Special rapporteurs selected by the Human Rights Council of the United Nations have addressed this tragic finding. They have urged Canada and the Catholic Church to hold accountability for their roles in residential schools and properly investigate the circumstances resulting in the 215 unmarked graves at the former Kamloops Residential School.[5] Justin Trudeau, the current prime minister of Canada, also gave an official statement regarding his disapproval of “the shameful policy that stole Indigenous children from their communities”.[6] He acknowledges that this tragedy was not “an exception or an isolated incident”,[7] since Canada did force Indigenous children into Indian residential schools as a form of cultural genocide. While he considers discovering more unmarked graves as an integral part of finding out the truth, he did not commit to any specific action.


Reconciliation in Canada has been in effect to address the violations caused by the Canadian government to the Indigenous communities, yet it still fails to resolve the discrimination that is imprinted in the Canadian system. Current Canadian legislation and laws still put their self-interest over the rights of the Indigenous people. In many instances, the government prioritizes economic benefits to build pipelines on aboriginal land despite the many protests.[8] While schools in Canada have made an effort to teach students about the mistreatment of the Aboriginals with textbooks, the 215 Indigenous children’s remains are a cold hard reminder that these atrocities are deep-rooted in Canadian history, and that the government needs to acknowledge their wrongdoings and provide Indigenous families with answers.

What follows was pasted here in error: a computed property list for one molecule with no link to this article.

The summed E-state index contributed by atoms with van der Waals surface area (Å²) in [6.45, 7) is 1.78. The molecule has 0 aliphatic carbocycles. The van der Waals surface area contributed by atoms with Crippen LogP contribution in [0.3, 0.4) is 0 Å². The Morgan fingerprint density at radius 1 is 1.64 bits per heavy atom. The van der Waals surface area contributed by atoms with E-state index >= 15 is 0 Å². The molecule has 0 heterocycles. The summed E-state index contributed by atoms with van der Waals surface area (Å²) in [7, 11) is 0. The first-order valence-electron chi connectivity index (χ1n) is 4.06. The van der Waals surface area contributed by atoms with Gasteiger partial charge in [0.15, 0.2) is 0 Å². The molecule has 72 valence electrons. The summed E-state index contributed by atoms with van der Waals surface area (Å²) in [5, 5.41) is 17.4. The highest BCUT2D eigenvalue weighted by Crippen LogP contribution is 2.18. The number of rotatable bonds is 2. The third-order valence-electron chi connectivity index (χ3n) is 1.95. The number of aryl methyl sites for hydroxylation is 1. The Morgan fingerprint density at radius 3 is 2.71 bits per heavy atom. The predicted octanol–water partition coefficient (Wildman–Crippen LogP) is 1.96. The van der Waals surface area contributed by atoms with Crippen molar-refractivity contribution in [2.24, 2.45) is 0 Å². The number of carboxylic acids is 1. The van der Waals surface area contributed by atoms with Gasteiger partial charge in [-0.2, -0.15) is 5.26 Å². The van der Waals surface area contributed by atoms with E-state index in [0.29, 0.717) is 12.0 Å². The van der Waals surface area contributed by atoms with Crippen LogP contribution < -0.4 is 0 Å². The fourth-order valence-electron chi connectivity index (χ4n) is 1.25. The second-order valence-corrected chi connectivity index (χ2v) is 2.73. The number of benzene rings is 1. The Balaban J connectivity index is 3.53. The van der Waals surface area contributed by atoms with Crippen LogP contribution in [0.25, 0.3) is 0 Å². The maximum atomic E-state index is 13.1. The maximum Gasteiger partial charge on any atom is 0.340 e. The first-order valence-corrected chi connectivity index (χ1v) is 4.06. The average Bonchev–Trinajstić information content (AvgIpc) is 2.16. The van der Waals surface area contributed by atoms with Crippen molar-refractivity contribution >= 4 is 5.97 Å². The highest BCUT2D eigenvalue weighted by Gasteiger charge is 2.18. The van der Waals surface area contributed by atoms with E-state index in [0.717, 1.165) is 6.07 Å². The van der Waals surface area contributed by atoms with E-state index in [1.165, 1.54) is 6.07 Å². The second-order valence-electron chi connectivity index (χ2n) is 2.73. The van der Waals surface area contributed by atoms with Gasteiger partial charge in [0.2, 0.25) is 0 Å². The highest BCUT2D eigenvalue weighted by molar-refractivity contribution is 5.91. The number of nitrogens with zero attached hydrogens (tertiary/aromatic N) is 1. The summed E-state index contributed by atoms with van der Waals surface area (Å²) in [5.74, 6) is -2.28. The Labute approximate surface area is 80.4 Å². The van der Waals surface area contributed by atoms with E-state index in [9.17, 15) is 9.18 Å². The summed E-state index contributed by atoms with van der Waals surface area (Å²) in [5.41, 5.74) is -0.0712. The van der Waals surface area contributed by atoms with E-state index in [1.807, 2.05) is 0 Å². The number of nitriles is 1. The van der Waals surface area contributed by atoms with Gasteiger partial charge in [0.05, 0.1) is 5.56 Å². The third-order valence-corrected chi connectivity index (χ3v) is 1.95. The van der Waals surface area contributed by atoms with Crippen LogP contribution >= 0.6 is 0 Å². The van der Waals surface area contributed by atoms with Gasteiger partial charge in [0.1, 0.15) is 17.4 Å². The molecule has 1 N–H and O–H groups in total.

Image: ‘Honouring the 215 Indigenous children’ (350.org, 1 June 2021) <https://350.org/honouring-the-215/> accessed 11 June 2021

[1] Holly Honderich, ‘Why Canada is mourning the deaths of 215 children’ BBC News (3 June 2021) <https://www.bbc.com/news/world-us-canada-57325653> accessed 10 June 2021

[2] J.R. Miller, ‘Residential Schools in Canada’ (The Canadian Encyclopedia, 10 October 2012) <https://www.thecanadianencyclopedia.ca/en/article/residential-schools> accessed 10 June 2021

[3] ‘A history of residential schools in Canada’ CBC News (16 May 2008) <https://www.cbc.ca/news/canada/a-history-of-residential-schools-in-canada-1.702280> accessed 10 June 2021

[4] ‘Residential school survivors in Kitigan Zibi saddened but not surprised by news from B.C.’ CBC News (2 June 2021)<https://www.cbc.ca/news/canada/ottawa/kamloops-residential-school-survivors-kitigan-zibi-algonquin-1.6049980> accessed 10 June 2021

[5] Maan Alhmidi, ‘UN human rights experts call on Canada to investigate residential school burial sites’ CTV News (4 June 2021) <https://www.ctvnews.ca/canada/un-human-rights-experts-call-on-canada-to-investigate-residential-school-burial-sites-1.5456404> accessed 10 June 2021

[6] Rob Gillies, ‘Trudeau: Bodies at Indigenous School Not Isolated Incident’ Time (1 June 2021) <https://time.com/6053017/canada-indigenous-school/> accessed 10 June 2021

[7] ibid

[8] ‘Indigenous pipeline blockades spark Canada-wide protests’ BBC News (11 February 2020) <https://www.bbc.com/news/world-us-canada-51452217> accessed 11 June 2021